As a country, we love pets and receiving or giving a pet for Christmas is a very popular gift. But the sad truth is that after the Christmas trees go down, these Christmas presents sometimes end up dumped and/or left in animal shelters not long after the festive season. The RSPCA received 131,525 animals during the 2011–2012 financial year, with over a third of those animals eventually having to be euthanized.1
A pet is for life and with some pets living up to 14 years2, this is well after children grow up and leave the family home. Before you buy a surprise pet for your family or friends this year, here are some top considerations.
1. Can you afford to keep a pet?
There are more costs to consider than just the initial costs of buying a pet plus micro chipping and de-sexing. There are weekly costs such as food, bedding and vet costs. As vet costs continue to rise, one expense not to ignore is the increasingly popular pet insurance. Also note that different breeds of animals will have different costs, obviously larger breeds will need more food than smaller breeds. However you also need to consider the increased likelihood of certain conditions and diseases associated with certain breeds.
2. Pets need dedicated time
pet needs your time and care to keep it healthy and happy. Large and energetic dogs need to be taken for a walk every day to get enough exercise and be stimulated so that it doesn’t become bored. A bored animal will become anxious and destructive if it doesn’t have the opportunity to burn off excess energy. Certain breeds of dogs may also need extra exercise or training. Cats also need to be able to spend time with you to keep the bond strong.
3. Research the breeder
If you choose to purchase a cat or dog from a breeder, research the breeder you are purchasing from and visit where the pet has been raised to ensure it’s a healthy environment and the animal has had required vaccinations. A baby animal should not be taken away from its mother and siblings at too young an age, as the weeks of bonding with the mother are crucial to their understanding of acceptable behaviour around other animals and humans.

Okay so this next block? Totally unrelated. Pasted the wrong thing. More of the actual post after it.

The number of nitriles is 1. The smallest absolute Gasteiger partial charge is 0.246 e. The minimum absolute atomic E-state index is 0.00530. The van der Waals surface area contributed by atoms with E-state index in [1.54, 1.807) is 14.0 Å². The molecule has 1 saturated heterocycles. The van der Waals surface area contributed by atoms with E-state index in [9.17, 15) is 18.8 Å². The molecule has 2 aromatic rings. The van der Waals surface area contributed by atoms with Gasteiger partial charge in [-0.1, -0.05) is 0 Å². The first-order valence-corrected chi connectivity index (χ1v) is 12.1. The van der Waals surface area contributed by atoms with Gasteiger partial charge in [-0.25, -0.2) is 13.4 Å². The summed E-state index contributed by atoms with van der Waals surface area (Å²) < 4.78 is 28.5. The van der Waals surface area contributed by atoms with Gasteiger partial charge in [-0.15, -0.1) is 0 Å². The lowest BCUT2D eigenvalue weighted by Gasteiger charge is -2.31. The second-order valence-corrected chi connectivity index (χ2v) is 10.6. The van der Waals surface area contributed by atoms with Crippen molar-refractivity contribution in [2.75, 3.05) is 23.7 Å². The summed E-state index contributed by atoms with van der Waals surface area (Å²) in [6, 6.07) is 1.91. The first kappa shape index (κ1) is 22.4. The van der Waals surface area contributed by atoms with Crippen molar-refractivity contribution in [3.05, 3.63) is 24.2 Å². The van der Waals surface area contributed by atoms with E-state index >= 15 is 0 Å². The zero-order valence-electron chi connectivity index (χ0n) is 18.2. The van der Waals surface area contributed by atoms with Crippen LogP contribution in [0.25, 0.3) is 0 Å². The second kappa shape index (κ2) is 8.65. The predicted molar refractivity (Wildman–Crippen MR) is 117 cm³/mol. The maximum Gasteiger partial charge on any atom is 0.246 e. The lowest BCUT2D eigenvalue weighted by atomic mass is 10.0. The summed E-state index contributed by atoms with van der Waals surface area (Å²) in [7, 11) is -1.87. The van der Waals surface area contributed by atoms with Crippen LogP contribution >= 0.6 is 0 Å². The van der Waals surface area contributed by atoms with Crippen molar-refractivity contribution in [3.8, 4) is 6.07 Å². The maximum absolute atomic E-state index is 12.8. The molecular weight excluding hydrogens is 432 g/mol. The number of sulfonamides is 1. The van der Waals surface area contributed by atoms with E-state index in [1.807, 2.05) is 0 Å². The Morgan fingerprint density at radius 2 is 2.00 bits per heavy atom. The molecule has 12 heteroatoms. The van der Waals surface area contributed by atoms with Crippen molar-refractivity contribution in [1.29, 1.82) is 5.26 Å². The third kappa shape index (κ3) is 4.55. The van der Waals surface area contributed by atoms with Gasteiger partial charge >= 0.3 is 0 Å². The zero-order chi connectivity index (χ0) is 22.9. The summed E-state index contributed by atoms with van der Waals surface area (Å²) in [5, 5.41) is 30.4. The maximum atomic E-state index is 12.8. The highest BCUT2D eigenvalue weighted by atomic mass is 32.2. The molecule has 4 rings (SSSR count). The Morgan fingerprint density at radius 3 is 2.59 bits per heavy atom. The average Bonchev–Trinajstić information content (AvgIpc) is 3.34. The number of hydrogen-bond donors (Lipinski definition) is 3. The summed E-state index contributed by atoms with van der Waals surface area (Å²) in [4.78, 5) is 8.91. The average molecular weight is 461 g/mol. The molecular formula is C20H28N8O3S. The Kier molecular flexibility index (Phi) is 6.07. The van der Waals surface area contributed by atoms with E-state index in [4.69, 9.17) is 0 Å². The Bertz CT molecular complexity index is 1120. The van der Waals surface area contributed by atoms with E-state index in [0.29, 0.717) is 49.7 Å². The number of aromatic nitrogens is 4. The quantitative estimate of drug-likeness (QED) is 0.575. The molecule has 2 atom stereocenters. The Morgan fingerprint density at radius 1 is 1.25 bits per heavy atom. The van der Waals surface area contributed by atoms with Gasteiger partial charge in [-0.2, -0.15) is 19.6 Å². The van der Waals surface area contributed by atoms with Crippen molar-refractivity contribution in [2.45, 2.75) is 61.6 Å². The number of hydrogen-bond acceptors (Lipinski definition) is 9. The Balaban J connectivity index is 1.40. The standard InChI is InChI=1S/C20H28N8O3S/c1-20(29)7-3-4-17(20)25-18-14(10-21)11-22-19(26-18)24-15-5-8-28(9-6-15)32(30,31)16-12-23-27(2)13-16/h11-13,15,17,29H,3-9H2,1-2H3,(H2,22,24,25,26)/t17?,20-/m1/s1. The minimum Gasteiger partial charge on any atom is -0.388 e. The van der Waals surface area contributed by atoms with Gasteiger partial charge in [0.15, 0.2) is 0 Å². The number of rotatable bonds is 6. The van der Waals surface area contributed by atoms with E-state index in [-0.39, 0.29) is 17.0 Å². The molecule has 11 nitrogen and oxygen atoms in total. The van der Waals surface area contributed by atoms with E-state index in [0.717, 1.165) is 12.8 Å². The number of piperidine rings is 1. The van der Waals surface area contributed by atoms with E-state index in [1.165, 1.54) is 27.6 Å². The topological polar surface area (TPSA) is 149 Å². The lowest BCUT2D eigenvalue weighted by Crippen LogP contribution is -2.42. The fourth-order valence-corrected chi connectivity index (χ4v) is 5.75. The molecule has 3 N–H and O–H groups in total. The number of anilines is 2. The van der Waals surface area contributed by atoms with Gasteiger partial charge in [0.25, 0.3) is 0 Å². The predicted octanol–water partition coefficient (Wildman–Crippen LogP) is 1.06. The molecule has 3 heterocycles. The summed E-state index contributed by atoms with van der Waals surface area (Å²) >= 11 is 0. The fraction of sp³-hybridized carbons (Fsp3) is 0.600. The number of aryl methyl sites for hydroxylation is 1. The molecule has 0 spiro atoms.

4. Consider adopting a pet from a shelter or the RSPCA
Adopting a pet is a great way to give an animal a second chance at having a happy and fulfilling life in a loving home. This is also a cheaper option and the pet will come vet checked, vaccinated, de-sexed and have had its behaviour and temperament monitored. Adopting a pet from a shelter will not only be a Christmas present for your family, but the new home will be a present to the animal as well.
5. Prepare the family – particularly the kids
Christmas is a busy, hectic time and a new pet who is already feeling overwhelmed by their new surroundings may feel scared and become anxious if they are surrounded by noisy kids wanting to hold them. Tell the family about the pet beforehand and allow them to meet the new pet calmly and gradually so as to settle your new family member in gently. Amongst all the Christmas cheer, make sure that the new animal has a safe and quiet place to sleep and hideaway if they are nervous about their surroundings. A nervous and anxious baby animal may have trouble settling into their new home, which can also lead to problems later on in life if they don’t get time to adjust gradually.
If you’re thinking of giving or buying a pet as a present this Christmas, read our tips for Introducing a Kitten, Puppy or Adopted Dog to the Family Home. Or if you’re looking for a breed of dog to purchase, then check out our Top 10 Most owned dog breeds in Australia for inspiration. Happy Christmas shopping!